I have been extremely fortunate to have attracted some truly phenomenal mentors in my life. In fact, just about every success or skill set I have acquired has been the result of a mentor. Whether it was classical piano, video games, bodybuilding, music, marketing and advertising, I learned at a very young age that learning from a mentor speeds up the learning process ten fold.
And not only does it speed it up, but it teaches you nuances about the craft in a way that is nearly impossible to learn in a more formal setting, like school.
Especially in business and entrepreneurship, it seems everyone is looking for "a mentor." To be honest, I don't think most people even know what a mentor really is, let alone what to look for in a mentor--so let's start there.
A mentor is NOT someone who gives you all the answers.
In fact, a true mentor is quite literally the opposite of that.
You don't learn by being given "the answers." You learn by being given the space to discover the answers for yourself. The mentor's job is to help give you an opposing force to practice against. They challenge you. They push you. They question you. They look out for you. Never with the intent of impressing who they are on to you, so much as giving you the opportunity to decide for yourself who it is you want to be.
A mentor is your coach and training partner.
That said, a lot of people tend to associate mentors with people in "authority figure" positions. Truthfully, just because someone has achieved something on their own does not mean they will be a great mentor. Being a mentor or trusting yourself to the leadership of a mentor is not something to be taken lightly. Let me explain:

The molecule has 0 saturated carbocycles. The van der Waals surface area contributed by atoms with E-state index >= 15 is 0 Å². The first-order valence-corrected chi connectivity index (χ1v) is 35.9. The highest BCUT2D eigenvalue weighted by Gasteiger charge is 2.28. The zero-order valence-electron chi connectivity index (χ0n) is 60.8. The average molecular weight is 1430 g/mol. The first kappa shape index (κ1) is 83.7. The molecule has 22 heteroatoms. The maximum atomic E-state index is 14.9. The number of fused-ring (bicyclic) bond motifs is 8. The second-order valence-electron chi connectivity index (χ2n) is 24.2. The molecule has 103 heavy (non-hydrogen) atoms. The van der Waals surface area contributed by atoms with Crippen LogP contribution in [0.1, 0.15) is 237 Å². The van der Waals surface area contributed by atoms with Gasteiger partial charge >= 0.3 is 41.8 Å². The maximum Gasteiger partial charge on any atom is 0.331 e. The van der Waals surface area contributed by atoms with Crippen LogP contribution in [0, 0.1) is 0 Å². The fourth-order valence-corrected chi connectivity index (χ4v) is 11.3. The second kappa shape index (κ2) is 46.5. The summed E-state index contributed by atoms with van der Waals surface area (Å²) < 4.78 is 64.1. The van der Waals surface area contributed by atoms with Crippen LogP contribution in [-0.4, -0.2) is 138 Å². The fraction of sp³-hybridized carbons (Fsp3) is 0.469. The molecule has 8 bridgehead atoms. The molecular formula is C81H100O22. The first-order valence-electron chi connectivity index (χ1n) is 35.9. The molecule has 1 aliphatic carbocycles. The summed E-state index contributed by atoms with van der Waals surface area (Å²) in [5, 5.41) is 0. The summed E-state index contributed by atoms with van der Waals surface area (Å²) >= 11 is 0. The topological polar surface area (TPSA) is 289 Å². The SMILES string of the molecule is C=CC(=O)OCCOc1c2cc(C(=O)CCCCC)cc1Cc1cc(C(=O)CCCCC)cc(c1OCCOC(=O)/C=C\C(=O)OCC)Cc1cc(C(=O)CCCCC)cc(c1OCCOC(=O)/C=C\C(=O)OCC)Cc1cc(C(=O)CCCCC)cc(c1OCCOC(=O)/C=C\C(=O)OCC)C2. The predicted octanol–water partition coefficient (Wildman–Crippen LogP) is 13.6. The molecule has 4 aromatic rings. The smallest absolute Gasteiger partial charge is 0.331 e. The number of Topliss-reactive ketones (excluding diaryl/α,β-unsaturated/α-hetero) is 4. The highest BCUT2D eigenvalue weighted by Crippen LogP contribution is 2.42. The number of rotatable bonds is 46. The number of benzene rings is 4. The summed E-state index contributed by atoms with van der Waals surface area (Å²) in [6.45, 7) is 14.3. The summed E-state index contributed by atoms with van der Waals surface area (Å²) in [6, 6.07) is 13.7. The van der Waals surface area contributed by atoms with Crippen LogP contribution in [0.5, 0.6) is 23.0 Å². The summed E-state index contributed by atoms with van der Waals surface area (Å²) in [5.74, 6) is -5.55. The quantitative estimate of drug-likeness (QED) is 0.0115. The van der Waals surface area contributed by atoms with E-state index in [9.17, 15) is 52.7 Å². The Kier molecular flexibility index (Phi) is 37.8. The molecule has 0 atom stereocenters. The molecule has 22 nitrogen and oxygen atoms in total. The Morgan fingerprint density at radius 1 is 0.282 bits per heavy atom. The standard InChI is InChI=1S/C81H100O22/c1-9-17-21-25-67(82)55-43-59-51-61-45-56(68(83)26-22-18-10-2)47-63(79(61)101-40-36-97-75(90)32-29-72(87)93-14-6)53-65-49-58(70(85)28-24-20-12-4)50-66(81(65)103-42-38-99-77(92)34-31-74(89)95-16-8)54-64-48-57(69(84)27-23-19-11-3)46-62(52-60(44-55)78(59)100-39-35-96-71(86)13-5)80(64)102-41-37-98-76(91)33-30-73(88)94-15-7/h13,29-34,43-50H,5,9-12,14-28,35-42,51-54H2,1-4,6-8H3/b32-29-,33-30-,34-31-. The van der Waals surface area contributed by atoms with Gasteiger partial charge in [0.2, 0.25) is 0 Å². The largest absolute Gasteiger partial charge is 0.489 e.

I will tell you from personal experience that every mentor I've ever had, I became them. The relationship became so personal and so trusted that I found myself picking up things as subtle as the way they would quietly sit and listen, the way they would walk, the inflections they would use in their voice, everything. I stepped into their shoes so deeply that at some point along the journey, I realized I had gone too far, and it became a slow realization process that the goal is not to become a replica of the mentor, but rather an evolved form. The role of the student is to acquire all of the traits they want to have themselves, and then combine them with their own unique set of skills.
So, how do you attract a true mentor? Not the way most people think, I'll tell you that--and I say this from a place of experience, having attracted some of the greatest mentors in each desired field.
1. You Have To Mentor Yourself First
Whenever people talk about "finding a mentor," it's always outward facing. They think it's about asking to be mentored, or to stroke egos, or to be in the right place at the right time. And sure, every once in a while those tactics might get you somewhere, but at the end of the day they're just tactics. They aren't a real strategy for personal growth.
The truth of the matter is that nobody worthwhile is going to mentor you until you start mentoring yourself.
Mentors are people who are themselves fascinated by personal growth--and when they see someone with the same potential, they want to help nurture it. Why? Because it allows them to see something they have long felt was only within themselves, manifested in another. The mentor gains satisfaction in seeing his or her student grow.